A number of observers have said Donald Trump’s march to the Republican presidential nomination is a case of chickens coming home to roost. And it’s true: The GOP has for years been playing to white resentment, and Trump has just exploited that potential more aggressively than anyone else. From this standpoint, the Republican Party’s leaders have no one to blame but themselves for the hijacking of their party. But let’s play a little “alt” history and imagine that several years ago, Trump began calculated moves to run as a Democrat. Let’s imagine also that Beau Biden had never developed brain cancer, and that his father, Joe, had decided to run for president, so the “mainstream” Democratic vote was more divided. Planning to run as a Democrat, Trump would have avoided backing the “birther” movement, but could have made other inflammatory charges (for example, against Hillary Clinton) to get media attention. To build...

The Larger Problems of the Sanders Single Payer Plan

Putting our nation's health care under federal control would create more problems than it would solve. 

AP Photo/Jacquelyn Martin
This is a contribution to Prospect Debate: The Cost of Sanders's Single-Payer Health Plan . prospect-debates-icon.jpg Think about what a single-payer health plan means. The federal government pays for all health care for everyone. The pleasant thought is that all of your health expenses are being paid for. The unpleasant thought is that since all those expenses come out of the federal budget, your health care now depends on the decisions of Congress and the president. And an even more unpleasant thought—at least for progressives who may be inclined to support single-payer—is that people with progressive values will not always be in charge in Washington and therefore wouldn’t always be making those decisions. In “ The False Lure of the Sanders Single-Payer Plan,” I raised a series of objections to Sanders’s proposal. Responding from the Sanders camp, Gerald Friedman devotes all his attention to one aspect of my criticism: the cost estimates by...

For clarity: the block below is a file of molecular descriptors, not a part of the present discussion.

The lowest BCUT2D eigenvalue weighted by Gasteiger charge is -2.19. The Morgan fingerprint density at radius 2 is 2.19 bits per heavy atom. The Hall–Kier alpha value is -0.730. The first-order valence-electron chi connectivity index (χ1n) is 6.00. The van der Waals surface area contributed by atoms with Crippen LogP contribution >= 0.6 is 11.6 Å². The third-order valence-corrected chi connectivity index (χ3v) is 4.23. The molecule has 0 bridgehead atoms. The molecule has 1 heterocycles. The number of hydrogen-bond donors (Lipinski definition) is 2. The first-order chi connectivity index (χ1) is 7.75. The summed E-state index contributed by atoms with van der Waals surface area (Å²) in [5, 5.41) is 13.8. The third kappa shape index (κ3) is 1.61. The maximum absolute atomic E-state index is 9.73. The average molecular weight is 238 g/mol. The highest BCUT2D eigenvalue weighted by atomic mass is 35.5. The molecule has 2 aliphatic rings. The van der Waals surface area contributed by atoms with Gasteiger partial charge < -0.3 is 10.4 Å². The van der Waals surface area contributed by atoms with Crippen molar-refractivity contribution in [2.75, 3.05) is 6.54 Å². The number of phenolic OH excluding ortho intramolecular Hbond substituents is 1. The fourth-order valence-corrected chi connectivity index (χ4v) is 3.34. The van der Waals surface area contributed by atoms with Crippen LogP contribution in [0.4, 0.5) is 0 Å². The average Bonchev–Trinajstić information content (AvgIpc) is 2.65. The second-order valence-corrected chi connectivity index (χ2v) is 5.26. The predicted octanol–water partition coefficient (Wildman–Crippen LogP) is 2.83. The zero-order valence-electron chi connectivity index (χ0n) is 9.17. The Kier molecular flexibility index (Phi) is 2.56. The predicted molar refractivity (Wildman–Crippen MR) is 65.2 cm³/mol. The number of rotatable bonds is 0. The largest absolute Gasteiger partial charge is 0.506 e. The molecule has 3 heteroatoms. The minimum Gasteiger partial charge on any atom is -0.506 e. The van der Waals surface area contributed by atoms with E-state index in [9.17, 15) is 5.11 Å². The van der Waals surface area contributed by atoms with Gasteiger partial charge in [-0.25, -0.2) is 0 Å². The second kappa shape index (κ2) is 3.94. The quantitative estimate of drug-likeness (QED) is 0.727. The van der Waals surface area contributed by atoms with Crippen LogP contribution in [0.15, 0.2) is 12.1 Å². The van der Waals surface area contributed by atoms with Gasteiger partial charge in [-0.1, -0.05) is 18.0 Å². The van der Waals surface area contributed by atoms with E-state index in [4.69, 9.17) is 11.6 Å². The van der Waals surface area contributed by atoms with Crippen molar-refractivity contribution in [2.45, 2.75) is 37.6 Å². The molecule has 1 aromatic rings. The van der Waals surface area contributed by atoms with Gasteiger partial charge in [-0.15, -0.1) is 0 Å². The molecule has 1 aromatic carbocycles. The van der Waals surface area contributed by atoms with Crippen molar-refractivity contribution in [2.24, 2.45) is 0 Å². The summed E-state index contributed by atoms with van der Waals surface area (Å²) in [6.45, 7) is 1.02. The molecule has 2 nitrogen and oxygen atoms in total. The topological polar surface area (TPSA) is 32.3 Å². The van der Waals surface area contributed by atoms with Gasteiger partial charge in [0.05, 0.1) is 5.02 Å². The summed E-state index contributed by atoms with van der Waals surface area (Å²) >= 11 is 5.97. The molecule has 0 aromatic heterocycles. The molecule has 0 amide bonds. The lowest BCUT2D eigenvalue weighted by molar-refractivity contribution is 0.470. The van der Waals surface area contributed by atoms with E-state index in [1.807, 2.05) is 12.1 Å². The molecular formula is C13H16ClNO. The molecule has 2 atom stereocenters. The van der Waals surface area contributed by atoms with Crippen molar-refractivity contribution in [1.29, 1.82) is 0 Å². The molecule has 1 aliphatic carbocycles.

Isolationism is No Answer

How a disciplined and discriminating strategy can defeat ISIS and put the Syrian civil war on the path to a peace accord.

AP Photo/Hasan Jamali, File
This is a contribution to " Prospect Debate: Should We Fight ISIS? " prospect-debates-icon.jpg In his response to my article in the Winter issue, Jeff Faux calls for the United States to abandon the fight against ISIS and to withdraw from the Middle East. This is not a good idea. ISIS and al-Qaeda, it should be unnecessary to say, represent real threats to the security of people around the world, including Americans. Neither terrorist group is going to stop killing infidels if the United States pulls out. Learning about their intentions is not difficult. They have made those intentions abundantly clear in public statements and videos and through the language of violence. It is not true that all the efforts by the United States to defeat terrorism have failed and that the war against ISIS is “already lost,” as Faux claims. In fact, the measures we have taken against al-Qaeda have severely weakened it, and ISIS is now in retreat in its home territory in Syria and Iraq. In...